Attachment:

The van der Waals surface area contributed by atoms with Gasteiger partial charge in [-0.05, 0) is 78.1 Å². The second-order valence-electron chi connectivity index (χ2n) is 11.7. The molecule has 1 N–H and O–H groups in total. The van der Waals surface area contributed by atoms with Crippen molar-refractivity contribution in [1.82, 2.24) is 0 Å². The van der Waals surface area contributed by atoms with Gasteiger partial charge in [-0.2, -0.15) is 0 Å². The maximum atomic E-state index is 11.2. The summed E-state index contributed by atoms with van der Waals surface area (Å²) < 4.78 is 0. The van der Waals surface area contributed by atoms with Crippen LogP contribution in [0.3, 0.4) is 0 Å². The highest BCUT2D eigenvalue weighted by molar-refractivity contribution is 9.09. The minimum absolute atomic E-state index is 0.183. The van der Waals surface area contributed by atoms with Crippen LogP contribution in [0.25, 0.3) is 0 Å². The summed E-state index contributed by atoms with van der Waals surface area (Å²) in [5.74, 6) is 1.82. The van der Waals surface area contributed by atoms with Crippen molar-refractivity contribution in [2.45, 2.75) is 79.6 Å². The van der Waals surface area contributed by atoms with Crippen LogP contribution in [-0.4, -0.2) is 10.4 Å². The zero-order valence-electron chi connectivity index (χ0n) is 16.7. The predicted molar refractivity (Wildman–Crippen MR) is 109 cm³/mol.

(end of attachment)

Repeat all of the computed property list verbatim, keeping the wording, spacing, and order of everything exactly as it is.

The van der Waals surface area contributed by atoms with Gasteiger partial charge in [-0.05, 0) is 78.1 Å². The second-order valence-electron chi connectivity index (χ2n) is 11.7. The molecule has 1 N–H and O–H groups in total. The van der Waals surface area contributed by atoms with Crippen molar-refractivity contribution in [1.82, 2.24) is 0 Å². The van der Waals surface area contributed by atoms with Gasteiger partial charge in [-0.2, -0.15) is 0 Å². The maximum atomic E-state index is 11.2. The summed E-state index contributed by atoms with van der Waals surface area (Å²) < 4.78 is 0. The van der Waals surface area contributed by atoms with Crippen LogP contribution in [0.3, 0.4) is 0 Å². The highest BCUT2D eigenvalue weighted by molar-refractivity contribution is 9.09. The minimum absolute atomic E-state index is 0.183. The van der Waals surface area contributed by atoms with Crippen LogP contribution in [0.25, 0.3) is 0 Å². The summed E-state index contributed by atoms with van der Waals surface area (Å²) in [5.74, 6) is 1.82. The van der Waals surface area contributed by atoms with Crippen molar-refractivity contribution in [2.45, 2.75) is 79.6 Å². The van der Waals surface area contributed by atoms with Crippen LogP contribution in [-0.4, -0.2) is 10.4 Å². The zero-order valence-electron chi connectivity index (χ0n) is 16.7. The predicted molar refractivity (Wildman–Crippen MR) is 109 cm³/mol.